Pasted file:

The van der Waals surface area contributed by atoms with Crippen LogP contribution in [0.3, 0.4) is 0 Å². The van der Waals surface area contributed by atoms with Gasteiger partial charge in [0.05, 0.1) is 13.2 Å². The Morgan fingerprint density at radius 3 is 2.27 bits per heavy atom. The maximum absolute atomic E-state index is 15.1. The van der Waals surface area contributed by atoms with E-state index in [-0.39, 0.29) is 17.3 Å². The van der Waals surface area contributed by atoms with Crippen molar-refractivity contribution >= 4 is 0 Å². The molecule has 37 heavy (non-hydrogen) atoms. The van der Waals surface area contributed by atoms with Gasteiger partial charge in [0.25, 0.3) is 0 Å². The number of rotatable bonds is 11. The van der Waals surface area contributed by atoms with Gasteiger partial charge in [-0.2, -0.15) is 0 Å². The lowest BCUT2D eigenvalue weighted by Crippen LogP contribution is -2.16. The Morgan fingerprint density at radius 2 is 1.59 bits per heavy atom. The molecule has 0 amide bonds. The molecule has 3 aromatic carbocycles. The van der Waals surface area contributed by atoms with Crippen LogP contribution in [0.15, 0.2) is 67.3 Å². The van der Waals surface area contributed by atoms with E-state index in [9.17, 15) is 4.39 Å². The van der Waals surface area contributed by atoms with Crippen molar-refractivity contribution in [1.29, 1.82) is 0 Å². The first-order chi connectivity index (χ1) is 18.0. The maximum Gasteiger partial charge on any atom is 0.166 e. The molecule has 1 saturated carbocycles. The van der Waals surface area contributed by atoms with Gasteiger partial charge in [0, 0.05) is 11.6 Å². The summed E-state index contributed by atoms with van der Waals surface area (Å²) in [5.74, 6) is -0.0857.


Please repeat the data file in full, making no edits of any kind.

The van der Waals surface area contributed by atoms with Crippen LogP contribution in [0.3, 0.4) is 0 Å². The van der Waals surface area contributed by atoms with Gasteiger partial charge in [0.05, 0.1) is 13.2 Å². The Morgan fingerprint density at radius 3 is 2.27 bits per heavy atom. The maximum absolute atomic E-state index is 15.1. The van der Waals surface area contributed by atoms with E-state index in [-0.39, 0.29) is 17.3 Å². The van der Waals surface area contributed by atoms with Crippen molar-refractivity contribution >= 4 is 0 Å². The molecule has 37 heavy (non-hydrogen) atoms. The van der Waals surface area contributed by atoms with Gasteiger partial charge in [0.25, 0.3) is 0 Å². The number of rotatable bonds is 11. The van der Waals surface area contributed by atoms with Gasteiger partial charge in [-0.2, -0.15) is 0 Å². The lowest BCUT2D eigenvalue weighted by Crippen LogP contribution is -2.16. The Morgan fingerprint density at radius 2 is 1.59 bits per heavy atom. The molecule has 0 amide bonds. The molecule has 3 aromatic carbocycles. The van der Waals surface area contributed by atoms with Crippen LogP contribution in [0.15, 0.2) is 67.3 Å². The van der Waals surface area contributed by atoms with E-state index in [9.17, 15) is 4.39 Å². The van der Waals surface area contributed by atoms with Crippen molar-refractivity contribution in [1.29, 1.82) is 0 Å². The first-order chi connectivity index (χ1) is 18.0. The maximum Gasteiger partial charge on any atom is 0.166 e. The molecule has 1 saturated carbocycles. The van der Waals surface area contributed by atoms with Gasteiger partial charge in [0, 0.05) is 11.6 Å². The summed E-state index contributed by atoms with van der Waals surface area (Å²) in [5.74, 6) is -0.0857.